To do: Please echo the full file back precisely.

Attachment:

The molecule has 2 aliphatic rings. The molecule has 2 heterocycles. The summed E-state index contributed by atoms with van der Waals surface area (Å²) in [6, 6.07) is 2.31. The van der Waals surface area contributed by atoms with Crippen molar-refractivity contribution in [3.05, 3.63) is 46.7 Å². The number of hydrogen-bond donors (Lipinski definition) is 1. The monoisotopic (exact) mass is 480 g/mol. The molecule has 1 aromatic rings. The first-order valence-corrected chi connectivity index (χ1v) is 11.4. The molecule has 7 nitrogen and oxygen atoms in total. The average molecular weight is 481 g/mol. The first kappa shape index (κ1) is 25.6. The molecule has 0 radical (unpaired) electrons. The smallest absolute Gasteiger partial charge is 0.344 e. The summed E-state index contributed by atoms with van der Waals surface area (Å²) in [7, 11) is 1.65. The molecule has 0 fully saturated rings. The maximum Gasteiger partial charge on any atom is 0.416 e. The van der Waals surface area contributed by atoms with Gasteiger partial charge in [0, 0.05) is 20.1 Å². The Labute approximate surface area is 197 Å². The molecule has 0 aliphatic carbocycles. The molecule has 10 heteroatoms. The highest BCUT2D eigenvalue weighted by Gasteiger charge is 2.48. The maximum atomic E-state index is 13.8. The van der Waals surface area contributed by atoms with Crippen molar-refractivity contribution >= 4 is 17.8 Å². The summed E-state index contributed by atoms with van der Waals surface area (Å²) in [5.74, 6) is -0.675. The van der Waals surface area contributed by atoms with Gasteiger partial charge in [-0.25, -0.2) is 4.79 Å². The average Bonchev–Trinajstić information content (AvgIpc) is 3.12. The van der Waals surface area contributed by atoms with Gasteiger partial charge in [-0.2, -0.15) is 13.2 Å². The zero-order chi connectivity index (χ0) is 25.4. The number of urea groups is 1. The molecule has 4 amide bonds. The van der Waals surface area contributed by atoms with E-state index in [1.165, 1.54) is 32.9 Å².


The molecule has 2 aliphatic rings. The molecule has 2 heterocycles. The summed E-state index contributed by atoms with van der Waals surface area (Å²) in [6, 6.07) is 2.31. The van der Waals surface area contributed by atoms with Crippen molar-refractivity contribution in [3.05, 3.63) is 46.7 Å². The number of hydrogen-bond donors (Lipinski definition) is 1. The monoisotopic (exact) mass is 480 g/mol. The molecule has 1 aromatic rings. The first-order valence-corrected chi connectivity index (χ1v) is 11.4. The molecule has 7 nitrogen and oxygen atoms in total. The average molecular weight is 481 g/mol. The first kappa shape index (κ1) is 25.6. The molecule has 0 radical (unpaired) electrons. The smallest absolute Gasteiger partial charge is 0.344 e. The summed E-state index contributed by atoms with van der Waals surface area (Å²) in [7, 11) is 1.65. The molecule has 0 fully saturated rings. The maximum Gasteiger partial charge on any atom is 0.416 e. The van der Waals surface area contributed by atoms with Gasteiger partial charge in [0, 0.05) is 20.1 Å². The Labute approximate surface area is 197 Å². The molecule has 0 aliphatic carbocycles. The molecule has 10 heteroatoms. The highest BCUT2D eigenvalue weighted by Gasteiger charge is 2.48. The maximum atomic E-state index is 13.8. The van der Waals surface area contributed by atoms with Crippen molar-refractivity contribution >= 4 is 17.8 Å². The summed E-state index contributed by atoms with van der Waals surface area (Å²) in [5.74, 6) is -0.675. The van der Waals surface area contributed by atoms with Gasteiger partial charge in [-0.25, -0.2) is 4.79 Å². The average Bonchev–Trinajstić information content (AvgIpc) is 3.12. The van der Waals surface area contributed by atoms with Gasteiger partial charge in [-0.2, -0.15) is 13.2 Å². The zero-order chi connectivity index (χ0) is 25.4. The number of urea groups is 1. The molecule has 4 amide bonds. The van der Waals surface area contributed by atoms with E-state index in [1.165, 1.54) is 32.9 Å².